Airways to lose blast from the past

June 01, 1997|By MICHAEL OLESKER

A song like an old friend comes over the radio, and Jack Edwards cocks an ear to it and says the thing he's been telling everybody who will listen before it's too late.

"Where else you gonna hear this?"

"Nowhere," I say.


"Nowhere," I say.

"Nowhere," he says.

Listen: The singer's voice husky, plaintive, heart still in his throat from back in that raw winter of '61, you hear the lyrics and remember not only the song but the things that surrounded it, the Baltimore where you hung out at Ameche's or Gino's or Champ's, where you took your date to Carlin's Drive-In or you rode the bus down to Lee's of Broadway on a Saturday morning to buy pegged pants and read the News-Post the whole way down, and over somebody's transistor radio you'd hear Chuck Jackson wailing:

"You come and go

Like the morning sun

I was so serious

But you were only having fun.

Now, baby, now

I don't want to cry


I don't want to cry-iy-iy-iy-iy.

And now you hear Chuck Jackson's voice coming over the radio again, and Jack Edwards, sitting in his little Light Street studio at WITH-AM, 1230 on the AM dial, is recalling wistfully the way it was and you think, well, maybe it is time for a slight cry.

The day the music died is about to be upon us. A generation puts away its 45's after a four-decade spin. It's the musical generation that commenced with Ike and Mamie and faded shortly after the shots in Dallas, and yet it still feels fresh when the right sensitivities are making the play selections.

Only now, the sensitivities are being removed. WITH has been sold to a conglomerate called Salem Broadcasting Corp. Last week, the FCC approved the sale. And Salem will remove the station's current format (and its disc jockeys) and begin playing gospel some time in the next four weeks.

There is talk of a buyer stepping forward, local money interested in keeping the music alive -- not by buying back WITH from Salem Broadcasting but by purchasing another local station and shifting the operation up or down the dial.

"It'd be a shame," Jack Edwards says now, "to just let a generation's music disappear. It's a whole era. But, who's gonna play it if we disappear? Nobody, it looks like."

It's rock 'n' roll's first generation he's talking about, the original cast, 1955 to 1963, when the life form was just beginning to crawl up onto dry land and then found itself shoved into the permanent past tense by the British invasion and all the hysteria that followed.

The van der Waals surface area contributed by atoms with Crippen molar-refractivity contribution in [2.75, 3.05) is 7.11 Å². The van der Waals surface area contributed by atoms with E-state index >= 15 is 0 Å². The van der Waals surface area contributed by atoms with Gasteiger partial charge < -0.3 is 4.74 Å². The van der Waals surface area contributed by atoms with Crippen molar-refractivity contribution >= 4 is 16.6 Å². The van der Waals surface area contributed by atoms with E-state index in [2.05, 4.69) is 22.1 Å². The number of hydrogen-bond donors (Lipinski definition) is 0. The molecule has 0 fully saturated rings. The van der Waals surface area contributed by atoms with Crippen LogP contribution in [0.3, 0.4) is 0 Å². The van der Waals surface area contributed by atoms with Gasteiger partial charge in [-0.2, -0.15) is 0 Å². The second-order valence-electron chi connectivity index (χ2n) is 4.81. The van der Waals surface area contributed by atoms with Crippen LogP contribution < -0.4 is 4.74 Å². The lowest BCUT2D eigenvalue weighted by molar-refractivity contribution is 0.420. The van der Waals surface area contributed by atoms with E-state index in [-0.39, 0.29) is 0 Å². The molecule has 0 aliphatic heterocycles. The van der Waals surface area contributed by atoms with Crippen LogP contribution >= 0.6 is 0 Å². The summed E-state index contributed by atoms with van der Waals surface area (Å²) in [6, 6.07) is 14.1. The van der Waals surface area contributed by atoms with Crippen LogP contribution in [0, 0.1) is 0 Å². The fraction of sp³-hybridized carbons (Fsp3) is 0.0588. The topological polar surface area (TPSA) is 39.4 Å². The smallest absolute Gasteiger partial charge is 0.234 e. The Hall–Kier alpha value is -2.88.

It's not the stuff played on stations that imagine a recording produced six months ago, or six years ago, to be an oldie, nor the post-Beatles material where the same 40 songs seem to be aired every other day. How many times can you listen to the Beach Boys sing "Little Old Lady from Pasadena" without wanting to knock them off their surfboards and hold their heads under the water?

"We're talking about that time period," Edwards says succinctly, "when Doris Day was moving out, and LaVerne Baker was moving in."

For the past year, WITH has been playing songs from the nooks and crannies of memory. Without much of a signal, with virtually no promotion, they've literally doubled their ratings over the past six months, only to have the station sold from one corporation to another.

Their impending demise signals not only the silencing of a generation's music, but the end of an entire Baltimore AM band where music was a constant background soundtrack. The names of the disc jockeys alone evoke an era: Paul (Fat Daddy) Johnson. Johnny Dark. Kelson (Chop-Chop) Fisher. Jack Gale. Maurice (Hot Rod) Hulbert. Buddy Deane. Long lean lanky Larry Deane. Johnny ("Hello, you good lookin' people") Contino. Fred (Rockin' Robin) Robinson. Joe Knight, Your Knight of the Spinning Roundtable. And, still around, Jack Edwards.

But maybe not for long.

"I get up every morning at 3 o'clock," he was saying last week, "and I catch the train downtown, and I gotta do a number on my head. I try to forget what's happening. I love the music, I'm like a little kid playing it. But if I start to say on the radio what's happening, then I won't make it through the first hour."

Years back, as you moved down the AM band in Baltimore, there was WCAO with rock, WCBM with pop, WWIN with rhythm and blues, WBAL with pre-rock pop, WITH with rock, WFBR with pop, WSID and WEBB with soul, music everywhere.

If WITH disappears, it means there's only one music station left on Baltimore AM radio: WLG-1360, which plays a mix of big band and other music from the years predating rock 'n' roll. It's a nice sound. It touches a lot of people's lives, and such voices as Ken Jackson's and Alan Field's (who, years ago, was one of the original rock jocks on WCAO) bring considerable warmth and knowledge and good cheer to their broadcasts.

But it's hard to imagine, in a metro area this big, with so many musical tastes, that it's to be the last music on an entire radio frequency. Or that, with so much two-way talk currently cluttering the AM band, voices desperate to outshout each other, that there wouldn't be room for an entire generation -- rock 'n' roll's first -- to find its music, and for advertisers to find an audience.

Pub Date: 6/01/97

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